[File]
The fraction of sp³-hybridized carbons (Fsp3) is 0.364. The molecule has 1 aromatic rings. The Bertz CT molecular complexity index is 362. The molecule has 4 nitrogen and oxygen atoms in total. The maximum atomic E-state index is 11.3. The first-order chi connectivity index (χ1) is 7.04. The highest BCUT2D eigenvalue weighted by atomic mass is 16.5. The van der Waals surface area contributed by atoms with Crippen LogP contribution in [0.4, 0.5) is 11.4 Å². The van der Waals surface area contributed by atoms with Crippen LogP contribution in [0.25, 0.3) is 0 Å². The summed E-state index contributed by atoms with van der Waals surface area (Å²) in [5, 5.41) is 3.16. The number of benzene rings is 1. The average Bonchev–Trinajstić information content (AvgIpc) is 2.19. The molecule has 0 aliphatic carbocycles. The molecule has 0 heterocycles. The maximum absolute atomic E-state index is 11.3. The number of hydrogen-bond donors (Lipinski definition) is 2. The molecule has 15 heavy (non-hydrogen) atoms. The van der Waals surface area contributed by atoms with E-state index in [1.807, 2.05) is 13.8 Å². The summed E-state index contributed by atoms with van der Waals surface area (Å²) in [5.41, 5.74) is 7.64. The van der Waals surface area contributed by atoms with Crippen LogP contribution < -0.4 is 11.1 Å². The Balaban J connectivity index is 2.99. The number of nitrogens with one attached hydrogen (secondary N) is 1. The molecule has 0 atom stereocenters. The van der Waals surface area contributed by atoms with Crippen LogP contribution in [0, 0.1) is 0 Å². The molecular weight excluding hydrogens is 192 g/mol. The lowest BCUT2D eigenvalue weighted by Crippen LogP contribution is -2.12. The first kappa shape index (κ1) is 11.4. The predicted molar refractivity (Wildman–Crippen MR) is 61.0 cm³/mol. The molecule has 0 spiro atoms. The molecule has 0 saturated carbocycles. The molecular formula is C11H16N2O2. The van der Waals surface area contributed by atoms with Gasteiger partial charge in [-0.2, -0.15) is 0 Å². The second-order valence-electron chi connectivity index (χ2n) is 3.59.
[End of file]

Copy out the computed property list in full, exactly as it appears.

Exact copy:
The fraction of sp³-hybridized carbons (Fsp3) is 0.364. The molecule has 1 aromatic rings. The Bertz CT molecular complexity index is 362. The molecule has 4 nitrogen and oxygen atoms in total. The maximum atomic E-state index is 11.3. The first-order chi connectivity index (χ1) is 7.04. The highest BCUT2D eigenvalue weighted by atomic mass is 16.5. The van der Waals surface area contributed by atoms with Crippen LogP contribution in [0.4, 0.5) is 11.4 Å². The van der Waals surface area contributed by atoms with Crippen LogP contribution in [0.25, 0.3) is 0 Å². The summed E-state index contributed by atoms with van der Waals surface area (Å²) in [5, 5.41) is 3.16. The number of benzene rings is 1. The average Bonchev–Trinajstić information content (AvgIpc) is 2.19. The molecule has 0 aliphatic carbocycles. The molecule has 0 heterocycles. The maximum absolute atomic E-state index is 11.3. The number of hydrogen-bond donors (Lipinski definition) is 2. The molecule has 15 heavy (non-hydrogen) atoms. The van der Waals surface area contributed by atoms with E-state index in [1.807, 2.05) is 13.8 Å². The summed E-state index contributed by atoms with van der Waals surface area (Å²) in [5.41, 5.74) is 7.64. The van der Waals surface area contributed by atoms with Crippen LogP contribution < -0.4 is 11.1 Å². The Balaban J connectivity index is 2.99. The number of nitrogens with one attached hydrogen (secondary N) is 1. The molecule has 0 atom stereocenters. The van der Waals surface area contributed by atoms with Crippen LogP contribution in [0, 0.1) is 0 Å². The molecular weight excluding hydrogens is 192 g/mol. The lowest BCUT2D eigenvalue weighted by Crippen LogP contribution is -2.12. The first kappa shape index (κ1) is 11.4. The predicted molar refractivity (Wildman–Crippen MR) is 61.0 cm³/mol. The molecule has 0 spiro atoms. The molecule has 0 saturated carbocycles. The molecular formula is C11H16N2O2. The van der Waals surface area contributed by atoms with Gasteiger partial charge in [-0.2, -0.15) is 0 Å². The second-order valence-electron chi connectivity index (χ2n) is 3.59.